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11/23/2013

For the week 11/18-11/22

[Posted 12:00 AM ET]

Washington and Wall Street

The Dow Jones closed over 16000 for the first time on Thursday, finishing the week at 16064, this despite release of the October minutes of the Federal Reserve’s Open Market Committee (FOMC) that revealed debate was vigorous on the topic of when to begin cutting back, tapering, the Fed’s $85 billion a month bond-buying program. The minutes were confusing, but tapering would begin “in coming months.”

In a speech this week, Fed Chairman Ben Bernanke said, “The FOMC remains committed to maintaining highly accommodative policies for as long as they are needed.

“I agree with the sentiment, expressed by my colleague Janet Yellen...that the surest path to a more normal approach to monetary policy is to do all we can today to promote a more robust recovery,” he said.

“The target for the federal funds rate is likely to remain near zero for a considerable time after the asset purchases end, perhaps well after” the jobless rate falls below the Fed’s current 6.5% threshold, Bernanke added.

Bernanke did say that if the labor picture continued to improve, “the FOMC will likely begin to moderate the pace of (asset) purchases.”

The Fed next meets Dec. 17-18 and I maintain they will begin to taper at that point, while lowering the unemployment benchmark for raising the funds rate off zero, perhaps to 5.5% from its current 6.5%.

But, the Fed will do nothing of the sort when it comes to quantitative easing if by Dec. 13, the 29 budget conferees fail to reach agreement on a fiscal 2014 framework that could clear the House and Senate in early January. We’d be back to square one, and with this week’s move by Majority Leader Harry Reid to squelch the filibuster on most executive branch and judicial nominations, the atmosphere in Congress has been poisoned further. [Far more on this below.] It’s going to be an intense stretch once Congress returns from its Thanksgiving recess.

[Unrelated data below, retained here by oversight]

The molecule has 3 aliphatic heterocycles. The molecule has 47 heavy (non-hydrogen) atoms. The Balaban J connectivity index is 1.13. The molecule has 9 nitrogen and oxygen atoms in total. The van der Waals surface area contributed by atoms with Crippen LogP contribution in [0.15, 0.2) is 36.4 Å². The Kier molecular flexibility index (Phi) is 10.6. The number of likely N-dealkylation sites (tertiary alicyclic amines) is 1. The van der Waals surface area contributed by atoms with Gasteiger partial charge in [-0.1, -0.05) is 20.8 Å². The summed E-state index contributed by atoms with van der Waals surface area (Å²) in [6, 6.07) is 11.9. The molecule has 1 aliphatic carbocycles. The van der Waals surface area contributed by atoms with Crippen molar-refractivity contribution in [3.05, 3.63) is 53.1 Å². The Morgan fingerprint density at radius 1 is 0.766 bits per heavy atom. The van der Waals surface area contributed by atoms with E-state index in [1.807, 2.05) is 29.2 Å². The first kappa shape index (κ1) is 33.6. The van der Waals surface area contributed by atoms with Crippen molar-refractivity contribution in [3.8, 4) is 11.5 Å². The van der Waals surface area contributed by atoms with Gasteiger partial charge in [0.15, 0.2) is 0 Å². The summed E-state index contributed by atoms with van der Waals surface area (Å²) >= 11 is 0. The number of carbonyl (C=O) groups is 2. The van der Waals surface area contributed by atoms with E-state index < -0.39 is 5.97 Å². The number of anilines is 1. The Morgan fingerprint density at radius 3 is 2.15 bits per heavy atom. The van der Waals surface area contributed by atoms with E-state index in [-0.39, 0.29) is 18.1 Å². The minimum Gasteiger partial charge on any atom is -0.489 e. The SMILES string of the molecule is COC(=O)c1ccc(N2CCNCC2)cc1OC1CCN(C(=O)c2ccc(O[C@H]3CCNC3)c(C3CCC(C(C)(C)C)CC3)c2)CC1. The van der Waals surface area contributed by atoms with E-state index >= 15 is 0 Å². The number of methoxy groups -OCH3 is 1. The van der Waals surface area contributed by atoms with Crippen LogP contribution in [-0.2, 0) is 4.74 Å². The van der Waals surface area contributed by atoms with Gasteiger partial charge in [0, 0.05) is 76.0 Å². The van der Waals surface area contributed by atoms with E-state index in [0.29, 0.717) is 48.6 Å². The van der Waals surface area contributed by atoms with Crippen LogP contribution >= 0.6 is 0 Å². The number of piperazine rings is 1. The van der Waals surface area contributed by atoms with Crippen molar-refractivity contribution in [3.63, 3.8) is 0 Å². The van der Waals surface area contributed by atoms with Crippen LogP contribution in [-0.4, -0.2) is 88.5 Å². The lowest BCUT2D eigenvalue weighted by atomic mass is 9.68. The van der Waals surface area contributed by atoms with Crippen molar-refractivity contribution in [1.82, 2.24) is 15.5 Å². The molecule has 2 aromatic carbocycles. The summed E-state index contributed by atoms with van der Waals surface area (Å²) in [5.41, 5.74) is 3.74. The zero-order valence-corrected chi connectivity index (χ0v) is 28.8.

On the economic front, retail sales for October came in much better than expected, up 0.4%, while existing home sales for the month were down 3.2%, with a median home price of $199,500, up slightly from September’s level.

As for the holiday shopping season, recall, the National Retail Federation’s forecast is for a gain of 3.9% for November and December vs. a 3.5% rise in 2012. I have no problem with this.

But when it comes to profits, many retailers continue to warn of big price discounting, Best Buy being the latest to speak of margin pressures.   The likes of Target and Dollar Tree disappointed in their results this week and had nothing good to say.

But Home Depot and Deere issued solid reports and had optimistic comments regarding the outlook for future results.

Many economists are also rethinking third-quarter GDP and revising their forecasts up from the 2.8% flash estimate we received the other week, due to the inventory push in the quarter. But this comes at the expense of Q4, it is thought, so the consensus on the final quarter is for growth in the 1.5% to 2.0% range.

As for the valuation debate, I hope you’ve recognized I have not been a doom and gloomer for months now. The economy isn’t great by any stretch, but it’s not awful. It’s just that the trailing price/earnings multiple is touching 20, which is high, while the forward 12-month p/e at 15 or so is not cheap historically either.

While I’ll have much more to say at yearend, my guess today is 2014 is more of the same, or better, when it comes to the economy and the real problem will be in rising interest rates on the long end of the yield curve that the Fed will be powerless to stop. And if the 10-year is surging past, say, 3.50%, that will stop the equity market in its tracks, nor will it be good for housing. Admittedly, the speed of any rate rise will be the key. In the bond market, speed kills.

On to the elephant in the room...ObamaCare...

The Nov. 30 deadline for repairing the Healthcare.gov website is fast approaching and most experts working on the project are talking, well, it might be 80% fixed, which does no good for those trying to get health insurance. Technically, the main problems are ‘behind the scenes,’ not what we actually see on the site, which might seem like it’s working better, but the back office; the payments systems that must work properly for the insurance companies to stay in the game.

Regarding this last bit, the man overseeing the technical development of the federal health insurance marketplace, Henry Chao, told Congress 30 to 40 percent of the overall project has yet to be completed, the really important stuff.

A new Washington Post/ABC News poll has 57% opposing the Affordable Care Act, with 63% disapproving of President Obama’s handling of the rollout. [Obama’s overall job approval is at 42% for this survey, equaling the low of his presidency, while the 55% disapproving is the worst level.]